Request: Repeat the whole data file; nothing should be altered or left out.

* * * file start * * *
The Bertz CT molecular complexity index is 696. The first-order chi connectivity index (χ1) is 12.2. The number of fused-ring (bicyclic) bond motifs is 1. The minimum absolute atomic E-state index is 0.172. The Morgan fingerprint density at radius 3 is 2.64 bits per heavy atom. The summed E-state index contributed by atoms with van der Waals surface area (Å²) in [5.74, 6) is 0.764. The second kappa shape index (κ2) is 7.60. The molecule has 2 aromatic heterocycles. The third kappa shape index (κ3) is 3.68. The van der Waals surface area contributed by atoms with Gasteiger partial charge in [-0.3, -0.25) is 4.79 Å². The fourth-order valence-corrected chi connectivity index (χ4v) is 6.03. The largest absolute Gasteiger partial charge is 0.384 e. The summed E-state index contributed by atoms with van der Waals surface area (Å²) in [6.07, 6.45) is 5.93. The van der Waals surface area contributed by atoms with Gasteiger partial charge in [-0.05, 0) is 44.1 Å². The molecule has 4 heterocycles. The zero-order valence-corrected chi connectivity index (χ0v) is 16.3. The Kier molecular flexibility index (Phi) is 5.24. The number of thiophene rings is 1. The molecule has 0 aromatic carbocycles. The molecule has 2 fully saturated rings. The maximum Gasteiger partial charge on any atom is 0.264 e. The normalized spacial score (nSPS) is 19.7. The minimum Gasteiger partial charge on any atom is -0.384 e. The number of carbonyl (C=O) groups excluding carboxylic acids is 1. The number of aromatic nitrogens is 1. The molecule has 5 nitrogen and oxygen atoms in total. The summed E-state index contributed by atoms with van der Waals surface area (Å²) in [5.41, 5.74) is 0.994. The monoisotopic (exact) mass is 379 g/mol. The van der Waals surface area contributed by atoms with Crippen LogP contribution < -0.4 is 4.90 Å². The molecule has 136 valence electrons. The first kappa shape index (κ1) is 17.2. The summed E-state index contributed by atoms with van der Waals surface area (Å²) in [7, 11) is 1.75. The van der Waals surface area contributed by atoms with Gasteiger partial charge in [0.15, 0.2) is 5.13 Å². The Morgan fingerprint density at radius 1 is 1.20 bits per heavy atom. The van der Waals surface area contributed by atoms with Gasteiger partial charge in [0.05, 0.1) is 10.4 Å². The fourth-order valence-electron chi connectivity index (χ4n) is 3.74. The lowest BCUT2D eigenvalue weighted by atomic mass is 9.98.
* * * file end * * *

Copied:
The Bertz CT molecular complexity index is 696. The first-order chi connectivity index (χ1) is 12.2. The number of fused-ring (bicyclic) bond motifs is 1. The minimum absolute atomic E-state index is 0.172. The Morgan fingerprint density at radius 3 is 2.64 bits per heavy atom. The summed E-state index contributed by atoms with van der Waals surface area (Å²) in [5.74, 6) is 0.764. The second kappa shape index (κ2) is 7.60. The molecule has 2 aromatic heterocycles. The third kappa shape index (κ3) is 3.68. The van der Waals surface area contributed by atoms with Gasteiger partial charge in [-0.3, -0.25) is 4.79 Å². The fourth-order valence-corrected chi connectivity index (χ4v) is 6.03. The largest absolute Gasteiger partial charge is 0.384 e. The summed E-state index contributed by atoms with van der Waals surface area (Å²) in [6.07, 6.45) is 5.93. The van der Waals surface area contributed by atoms with Gasteiger partial charge in [-0.05, 0) is 44.1 Å². The molecule has 4 heterocycles. The zero-order valence-corrected chi connectivity index (χ0v) is 16.3. The Kier molecular flexibility index (Phi) is 5.24. The number of thiophene rings is 1. The molecule has 0 aromatic carbocycles. The molecule has 2 fully saturated rings. The maximum Gasteiger partial charge on any atom is 0.264 e. The normalized spacial score (nSPS) is 19.7. The minimum Gasteiger partial charge on any atom is -0.384 e. The number of carbonyl (C=O) groups excluding carboxylic acids is 1. The number of aromatic nitrogens is 1. The molecule has 5 nitrogen and oxygen atoms in total. The summed E-state index contributed by atoms with van der Waals surface area (Å²) in [5.41, 5.74) is 0.994. The monoisotopic (exact) mass is 379 g/mol. The van der Waals surface area contributed by atoms with Crippen LogP contribution < -0.4 is 4.90 Å². The molecule has 136 valence electrons. The first kappa shape index (κ1) is 17.2. The summed E-state index contributed by atoms with van der Waals surface area (Å²) in [7, 11) is 1.75. The van der Waals surface area contributed by atoms with Gasteiger partial charge in [0.15, 0.2) is 5.13 Å². The Morgan fingerprint density at radius 1 is 1.20 bits per heavy atom. The van der Waals surface area contributed by atoms with Gasteiger partial charge in [0.05, 0.1) is 10.4 Å². The fourth-order valence-electron chi connectivity index (χ4n) is 3.74. The lowest BCUT2D eigenvalue weighted by atomic mass is 9.98.